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The next challenge was thread.  At the Embroiderers' Guild some women were stitching this technique.  They were using a fine thread and some were using colours.  Not what I wanted at all.  I wanted the stitching to be chunky, with a fairly high profile.  The women who had originally stitched this has done so at night and much of the work must have been done by feel.  This was frowned on but I kept pushing on, despite the criticism.  Then I came on the work of Sandie Meldrum from Western Australia.  Some of her books are still listed on Amazon.

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Her designs really resonated with me, they were of Western Australian wild flowers.  Many of these had never been seen in the eastern states.  (Today there is a huge tourist trade surrounding the flowering of the wild flowers in W.A)  She was also producing a cotton thread called Ozcott for stitching candlewicking.  Made from Australian cotton (it was a new industry at the time) it was soft, had a high sheen and could be stranded.  (I used the last of mine back in 2012. )   So I bought some good quality homespun, wrote away for the cotton, cut out the blocks and started stitching.  I also started my Masters Degree around this time.  In addition I had three young children and was working full time.  I only got to stitch when we were on the track or on the island.  Progress was very slow but here on the island I would stitch and dream.  Dream about the time when we would build our house here.  Dream about it's design and how it would be furnished.  This wasn't the only piece I worked on for this dream.  Over these years there were also bedspreads worked in Swedish Weaving along with cushions, rugs and other pieces.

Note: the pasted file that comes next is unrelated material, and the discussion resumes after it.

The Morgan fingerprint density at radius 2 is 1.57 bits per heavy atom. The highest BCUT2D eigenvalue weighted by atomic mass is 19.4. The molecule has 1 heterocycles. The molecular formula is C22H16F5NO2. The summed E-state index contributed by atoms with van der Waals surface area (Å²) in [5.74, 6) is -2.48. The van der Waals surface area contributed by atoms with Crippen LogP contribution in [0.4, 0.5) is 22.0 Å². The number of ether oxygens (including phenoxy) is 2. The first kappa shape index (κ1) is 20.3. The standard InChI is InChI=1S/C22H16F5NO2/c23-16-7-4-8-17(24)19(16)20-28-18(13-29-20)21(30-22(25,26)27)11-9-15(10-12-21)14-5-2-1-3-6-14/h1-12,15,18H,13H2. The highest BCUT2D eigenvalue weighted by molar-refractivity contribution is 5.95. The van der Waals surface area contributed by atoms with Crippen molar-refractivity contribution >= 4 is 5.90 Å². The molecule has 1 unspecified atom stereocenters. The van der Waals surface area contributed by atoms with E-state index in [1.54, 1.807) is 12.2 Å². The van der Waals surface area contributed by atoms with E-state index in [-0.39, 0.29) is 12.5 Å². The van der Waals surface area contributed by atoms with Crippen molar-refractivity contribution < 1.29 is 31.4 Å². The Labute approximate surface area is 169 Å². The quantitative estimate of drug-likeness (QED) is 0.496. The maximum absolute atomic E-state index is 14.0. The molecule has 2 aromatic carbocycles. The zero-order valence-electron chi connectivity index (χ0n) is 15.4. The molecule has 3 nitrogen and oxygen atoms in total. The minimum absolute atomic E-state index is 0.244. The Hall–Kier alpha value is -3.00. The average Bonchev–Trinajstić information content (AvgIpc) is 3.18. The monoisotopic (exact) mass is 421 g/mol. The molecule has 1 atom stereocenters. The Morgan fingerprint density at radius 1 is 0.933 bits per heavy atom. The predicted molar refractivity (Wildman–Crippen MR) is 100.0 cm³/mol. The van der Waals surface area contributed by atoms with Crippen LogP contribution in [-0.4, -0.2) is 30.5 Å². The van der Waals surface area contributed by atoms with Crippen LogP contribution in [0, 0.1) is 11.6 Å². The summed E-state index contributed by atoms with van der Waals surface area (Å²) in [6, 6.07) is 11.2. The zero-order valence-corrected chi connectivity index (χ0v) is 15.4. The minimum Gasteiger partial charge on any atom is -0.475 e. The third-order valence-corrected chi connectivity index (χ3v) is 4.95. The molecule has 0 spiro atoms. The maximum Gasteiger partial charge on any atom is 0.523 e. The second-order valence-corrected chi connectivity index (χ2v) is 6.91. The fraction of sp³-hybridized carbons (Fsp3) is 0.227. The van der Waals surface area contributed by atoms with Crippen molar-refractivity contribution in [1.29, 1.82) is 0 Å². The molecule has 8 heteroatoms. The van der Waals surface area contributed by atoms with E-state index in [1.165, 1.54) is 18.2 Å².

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As the years dragged on the dreams were just that, just dreams.  I gave away most of the things I made as I despaired of ever reaching my elusive dreams, but, I hung onto the pieces for this quilt.